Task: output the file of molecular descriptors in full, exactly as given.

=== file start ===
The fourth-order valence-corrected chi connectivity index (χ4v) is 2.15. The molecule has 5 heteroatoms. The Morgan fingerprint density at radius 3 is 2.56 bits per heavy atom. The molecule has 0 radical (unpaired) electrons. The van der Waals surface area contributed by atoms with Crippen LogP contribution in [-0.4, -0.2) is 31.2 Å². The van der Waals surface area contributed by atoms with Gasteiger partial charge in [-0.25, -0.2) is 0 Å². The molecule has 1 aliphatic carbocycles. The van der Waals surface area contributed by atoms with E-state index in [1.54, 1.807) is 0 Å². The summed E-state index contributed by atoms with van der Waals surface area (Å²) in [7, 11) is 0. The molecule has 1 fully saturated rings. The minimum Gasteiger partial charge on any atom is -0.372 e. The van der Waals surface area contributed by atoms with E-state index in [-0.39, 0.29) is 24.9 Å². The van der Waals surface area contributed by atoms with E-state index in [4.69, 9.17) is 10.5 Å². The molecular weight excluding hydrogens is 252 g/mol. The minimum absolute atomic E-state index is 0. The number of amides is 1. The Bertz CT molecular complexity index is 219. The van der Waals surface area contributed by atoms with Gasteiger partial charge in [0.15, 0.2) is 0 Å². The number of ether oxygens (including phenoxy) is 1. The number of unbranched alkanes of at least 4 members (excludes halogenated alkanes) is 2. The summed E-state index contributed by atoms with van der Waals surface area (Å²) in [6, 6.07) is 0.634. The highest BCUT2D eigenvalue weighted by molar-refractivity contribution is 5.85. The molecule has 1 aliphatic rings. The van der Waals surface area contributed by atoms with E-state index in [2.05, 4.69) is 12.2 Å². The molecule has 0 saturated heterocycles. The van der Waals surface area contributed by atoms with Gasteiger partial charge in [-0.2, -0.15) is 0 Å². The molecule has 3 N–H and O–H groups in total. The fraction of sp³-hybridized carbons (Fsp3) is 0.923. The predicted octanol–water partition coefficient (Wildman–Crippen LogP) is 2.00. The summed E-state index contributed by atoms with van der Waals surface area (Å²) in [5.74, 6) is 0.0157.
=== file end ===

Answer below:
The fourth-order valence-corrected chi connectivity index (χ4v) is 2.15. The molecule has 5 heteroatoms. The Morgan fingerprint density at radius 3 is 2.56 bits per heavy atom. The molecule has 0 radical (unpaired) electrons. The van der Waals surface area contributed by atoms with Crippen LogP contribution in [-0.4, -0.2) is 31.2 Å². The van der Waals surface area contributed by atoms with Gasteiger partial charge in [-0.25, -0.2) is 0 Å². The molecule has 1 aliphatic carbocycles. The van der Waals surface area contributed by atoms with E-state index in [1.54, 1.807) is 0 Å². The summed E-state index contributed by atoms with van der Waals surface area (Å²) in [7, 11) is 0. The molecule has 1 fully saturated rings. The minimum Gasteiger partial charge on any atom is -0.372 e. The van der Waals surface area contributed by atoms with E-state index in [-0.39, 0.29) is 24.9 Å². The van der Waals surface area contributed by atoms with E-state index in [4.69, 9.17) is 10.5 Å². The molecular weight excluding hydrogens is 252 g/mol. The minimum absolute atomic E-state index is 0. The number of amides is 1. The Bertz CT molecular complexity index is 219. The van der Waals surface area contributed by atoms with Gasteiger partial charge in [0.15, 0.2) is 0 Å². The number of ether oxygens (including phenoxy) is 1. The number of unbranched alkanes of at least 4 members (excludes halogenated alkanes) is 2. The summed E-state index contributed by atoms with van der Waals surface area (Å²) in [6, 6.07) is 0.634. The highest BCUT2D eigenvalue weighted by molar-refractivity contribution is 5.85. The molecule has 1 aliphatic rings. The van der Waals surface area contributed by atoms with E-state index in [2.05, 4.69) is 12.2 Å². The molecule has 0 saturated heterocycles. The van der Waals surface area contributed by atoms with Gasteiger partial charge in [-0.2, -0.15) is 0 Å². The molecule has 3 N–H and O–H groups in total. The fraction of sp³-hybridized carbons (Fsp3) is 0.923. The predicted octanol–water partition coefficient (Wildman–Crippen LogP) is 2.00. The summed E-state index contributed by atoms with van der Waals surface area (Å²) in [5.74, 6) is 0.0157.